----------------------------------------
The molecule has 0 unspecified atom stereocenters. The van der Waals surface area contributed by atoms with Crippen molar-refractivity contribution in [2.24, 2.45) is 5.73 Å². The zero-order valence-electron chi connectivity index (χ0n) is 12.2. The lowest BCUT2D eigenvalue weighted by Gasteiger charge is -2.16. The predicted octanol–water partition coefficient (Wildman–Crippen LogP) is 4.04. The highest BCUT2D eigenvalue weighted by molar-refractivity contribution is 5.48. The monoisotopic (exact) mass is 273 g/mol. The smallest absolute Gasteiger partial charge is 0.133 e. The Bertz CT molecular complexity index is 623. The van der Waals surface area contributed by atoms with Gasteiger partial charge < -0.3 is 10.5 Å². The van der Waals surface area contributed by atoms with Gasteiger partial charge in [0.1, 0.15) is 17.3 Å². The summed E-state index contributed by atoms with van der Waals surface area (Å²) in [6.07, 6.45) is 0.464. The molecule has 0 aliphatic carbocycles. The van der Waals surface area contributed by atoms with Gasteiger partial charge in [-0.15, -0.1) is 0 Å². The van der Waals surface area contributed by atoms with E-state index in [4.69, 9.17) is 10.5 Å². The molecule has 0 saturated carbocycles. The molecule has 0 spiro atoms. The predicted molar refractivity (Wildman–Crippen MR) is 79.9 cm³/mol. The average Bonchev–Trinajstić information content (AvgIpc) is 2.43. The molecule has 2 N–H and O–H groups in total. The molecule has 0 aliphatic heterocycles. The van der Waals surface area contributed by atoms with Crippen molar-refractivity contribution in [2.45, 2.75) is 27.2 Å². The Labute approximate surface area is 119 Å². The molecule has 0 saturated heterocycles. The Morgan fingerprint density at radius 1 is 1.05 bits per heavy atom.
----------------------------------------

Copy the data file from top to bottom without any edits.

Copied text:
The molecule has 0 unspecified atom stereocenters. The van der Waals surface area contributed by atoms with Crippen molar-refractivity contribution in [2.24, 2.45) is 5.73 Å². The zero-order valence-electron chi connectivity index (χ0n) is 12.2. The lowest BCUT2D eigenvalue weighted by Gasteiger charge is -2.16. The predicted octanol–water partition coefficient (Wildman–Crippen LogP) is 4.04. The highest BCUT2D eigenvalue weighted by molar-refractivity contribution is 5.48. The monoisotopic (exact) mass is 273 g/mol. The smallest absolute Gasteiger partial charge is 0.133 e. The Bertz CT molecular complexity index is 623. The van der Waals surface area contributed by atoms with Gasteiger partial charge < -0.3 is 10.5 Å². The van der Waals surface area contributed by atoms with Gasteiger partial charge in [0.1, 0.15) is 17.3 Å². The summed E-state index contributed by atoms with van der Waals surface area (Å²) in [6.07, 6.45) is 0.464. The molecule has 0 aliphatic carbocycles. The van der Waals surface area contributed by atoms with Gasteiger partial charge in [-0.15, -0.1) is 0 Å². The van der Waals surface area contributed by atoms with E-state index in [4.69, 9.17) is 10.5 Å². The molecule has 0 saturated carbocycles. The molecule has 0 spiro atoms. The predicted molar refractivity (Wildman–Crippen MR) is 79.9 cm³/mol. The average Bonchev–Trinajstić information content (AvgIpc) is 2.43. The molecule has 2 N–H and O–H groups in total. The molecule has 0 aliphatic heterocycles. The van der Waals surface area contributed by atoms with Crippen molar-refractivity contribution in [2.45, 2.75) is 27.2 Å². The Labute approximate surface area is 119 Å². The molecule has 0 saturated heterocycles. The Morgan fingerprint density at radius 1 is 1.05 bits per heavy atom.